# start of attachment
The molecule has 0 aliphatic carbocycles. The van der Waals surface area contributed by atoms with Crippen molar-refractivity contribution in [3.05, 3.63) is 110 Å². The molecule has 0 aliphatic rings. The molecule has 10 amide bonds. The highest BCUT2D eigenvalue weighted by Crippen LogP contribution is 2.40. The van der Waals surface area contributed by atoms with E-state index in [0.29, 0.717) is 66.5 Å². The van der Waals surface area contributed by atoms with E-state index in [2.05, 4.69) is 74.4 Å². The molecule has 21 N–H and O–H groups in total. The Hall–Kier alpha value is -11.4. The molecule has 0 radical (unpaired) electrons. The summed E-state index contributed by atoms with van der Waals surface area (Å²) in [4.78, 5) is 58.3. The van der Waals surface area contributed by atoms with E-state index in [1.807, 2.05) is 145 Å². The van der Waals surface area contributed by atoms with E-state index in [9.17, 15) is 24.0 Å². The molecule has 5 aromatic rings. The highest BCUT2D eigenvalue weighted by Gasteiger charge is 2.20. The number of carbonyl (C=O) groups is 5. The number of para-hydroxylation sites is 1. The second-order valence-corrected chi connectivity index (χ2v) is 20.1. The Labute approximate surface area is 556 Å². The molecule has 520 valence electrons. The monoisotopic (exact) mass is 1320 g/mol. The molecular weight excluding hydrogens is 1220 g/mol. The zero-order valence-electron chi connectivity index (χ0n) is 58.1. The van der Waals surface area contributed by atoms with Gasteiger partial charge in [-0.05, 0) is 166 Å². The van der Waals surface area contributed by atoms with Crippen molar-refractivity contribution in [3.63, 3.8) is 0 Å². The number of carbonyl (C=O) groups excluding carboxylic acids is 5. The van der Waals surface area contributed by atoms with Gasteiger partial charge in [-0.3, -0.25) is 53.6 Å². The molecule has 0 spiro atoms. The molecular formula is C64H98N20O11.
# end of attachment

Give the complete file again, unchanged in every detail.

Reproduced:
The molecule has 0 aliphatic carbocycles. The van der Waals surface area contributed by atoms with Crippen molar-refractivity contribution in [3.05, 3.63) is 110 Å². The molecule has 0 aliphatic rings. The molecule has 10 amide bonds. The highest BCUT2D eigenvalue weighted by Crippen LogP contribution is 2.40. The van der Waals surface area contributed by atoms with E-state index in [0.29, 0.717) is 66.5 Å². The van der Waals surface area contributed by atoms with E-state index in [2.05, 4.69) is 74.4 Å². The molecule has 21 N–H and O–H groups in total. The Hall–Kier alpha value is -11.4. The molecule has 0 radical (unpaired) electrons. The summed E-state index contributed by atoms with van der Waals surface area (Å²) in [4.78, 5) is 58.3. The van der Waals surface area contributed by atoms with E-state index in [1.807, 2.05) is 145 Å². The van der Waals surface area contributed by atoms with E-state index in [9.17, 15) is 24.0 Å². The molecule has 5 aromatic rings. The highest BCUT2D eigenvalue weighted by Gasteiger charge is 2.20. The number of carbonyl (C=O) groups is 5. The number of para-hydroxylation sites is 1. The second-order valence-corrected chi connectivity index (χ2v) is 20.1. The Labute approximate surface area is 556 Å². The molecule has 520 valence electrons. The monoisotopic (exact) mass is 1320 g/mol. The molecular weight excluding hydrogens is 1220 g/mol. The zero-order valence-electron chi connectivity index (χ0n) is 58.1. The van der Waals surface area contributed by atoms with Gasteiger partial charge in [-0.05, 0) is 166 Å². The van der Waals surface area contributed by atoms with Crippen molar-refractivity contribution in [3.63, 3.8) is 0 Å². The number of carbonyl (C=O) groups excluding carboxylic acids is 5. The van der Waals surface area contributed by atoms with Gasteiger partial charge in [-0.3, -0.25) is 53.6 Å². The molecule has 0 spiro atoms. The molecular formula is C64H98N20O11.